Lately profits have fallen, dragged down by spending on new technology projects and on free-shipping offers that Amazon considers marketing in place of TV ads. Analysts expect full-year net income this year to come in at about $180 million, or half of last year's total. Most worrisome to investors is Amazon's three-year-plus binge on new technologies. So far this year its spending on technology and content, including hiring hundreds of engineers and programmers to produce all these new services and buy more servers to run them, is up 52%, to $485 million. As a result, operating margins, at 4.1% for the past four quarters, now come in at less than Wal-Mart's 5.9%. Even Barnes & Noble Inc. (BKS ), that doughty bricks-and-mortar book chain that many expected to get remaindered by the Web, has higher margins, at 5.4%. "I have yet to see how these investments are producing any profit," gripes Piper Jaffray & Co. analyst Safa Rashtchy. "They're probably more of a distraction than anything else."
All that has investors restless and many analysts throwing up their hands wondering if Bezos is merely flailing around for an alternative to his retail operation. Eleven of 27 analysts who follow the company have underperform or sell ratings on the stock--a stunning vote of no confidence. That number of sell recommendations is matched among large companies only by Qwest Communications International Inc. (Q ), according to investment consultant StarMine Corp. It's more than even the eight sell opinions on struggling Ford Motor Co. (F )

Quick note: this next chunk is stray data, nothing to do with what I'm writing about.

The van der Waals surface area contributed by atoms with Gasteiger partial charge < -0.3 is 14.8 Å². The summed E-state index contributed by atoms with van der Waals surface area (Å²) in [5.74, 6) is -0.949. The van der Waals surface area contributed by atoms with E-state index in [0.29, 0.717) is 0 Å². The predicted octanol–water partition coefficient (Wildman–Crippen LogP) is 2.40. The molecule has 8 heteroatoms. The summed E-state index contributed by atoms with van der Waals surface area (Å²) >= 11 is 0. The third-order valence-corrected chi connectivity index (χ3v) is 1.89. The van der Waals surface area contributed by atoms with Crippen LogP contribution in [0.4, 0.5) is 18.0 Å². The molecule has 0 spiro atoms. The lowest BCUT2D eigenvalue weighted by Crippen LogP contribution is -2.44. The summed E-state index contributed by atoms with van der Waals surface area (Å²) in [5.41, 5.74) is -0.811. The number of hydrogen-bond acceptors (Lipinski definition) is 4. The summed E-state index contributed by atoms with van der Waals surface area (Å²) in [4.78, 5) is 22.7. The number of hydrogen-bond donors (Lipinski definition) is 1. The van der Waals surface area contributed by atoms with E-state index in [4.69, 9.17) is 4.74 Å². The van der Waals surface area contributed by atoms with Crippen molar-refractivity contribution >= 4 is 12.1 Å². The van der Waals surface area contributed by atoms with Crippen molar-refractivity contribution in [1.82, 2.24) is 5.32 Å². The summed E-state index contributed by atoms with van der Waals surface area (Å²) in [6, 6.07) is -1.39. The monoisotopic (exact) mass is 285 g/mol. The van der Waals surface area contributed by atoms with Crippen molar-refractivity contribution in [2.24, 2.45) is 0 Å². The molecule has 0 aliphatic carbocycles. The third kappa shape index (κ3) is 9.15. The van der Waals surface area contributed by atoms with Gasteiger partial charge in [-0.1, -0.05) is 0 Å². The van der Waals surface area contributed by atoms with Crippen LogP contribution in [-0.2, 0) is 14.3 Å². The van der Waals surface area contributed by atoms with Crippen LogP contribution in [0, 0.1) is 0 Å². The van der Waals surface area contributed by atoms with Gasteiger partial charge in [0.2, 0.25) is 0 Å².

Neither analysts nor investors think Amazon's business is in danger of collapse. It's just that they're slowly losing confidence in Bezos' promises. The company's 2007 price-to-earnings ratio of 54 is much higher than its peers', even than high-flying Google Inc. (GOOG ) at 35. But Amazon's stock is down 20% since the start of the year. A 12% one-day jump on Oct. 24 reflected slightly better-than-expected third-quarter results, but also investor relief that Bezos plans to slow the growth of new tech spending.
What's more, at the same time Bezos is thinking big thoughts, Amazon's retail business faces new threats. Its 25% sales growth tracks a little above the pace of overall e-commerce expansion and nearly double its own pace way back in 2001. But other sites are fast becoming preferred first stops on the Web. Google, for one, has replaced retail sites such as Amazon as the place where many people start their shopping. And more personalized and social upstarts such as News Corp.'s (NWS ) MySpace and YouTube, which Google is buying, have become the prime places for many people to gather online--and eventually shop. It's a trend Amazon could have trouble catching up to. Says consultant Andreas Weigend, Amazon's chief scientist until 2004: "The world has shifted from e-business to me-business."
With all those problems, some might view Bezos' latest tech toys as an attempt to take their eye off the ball...
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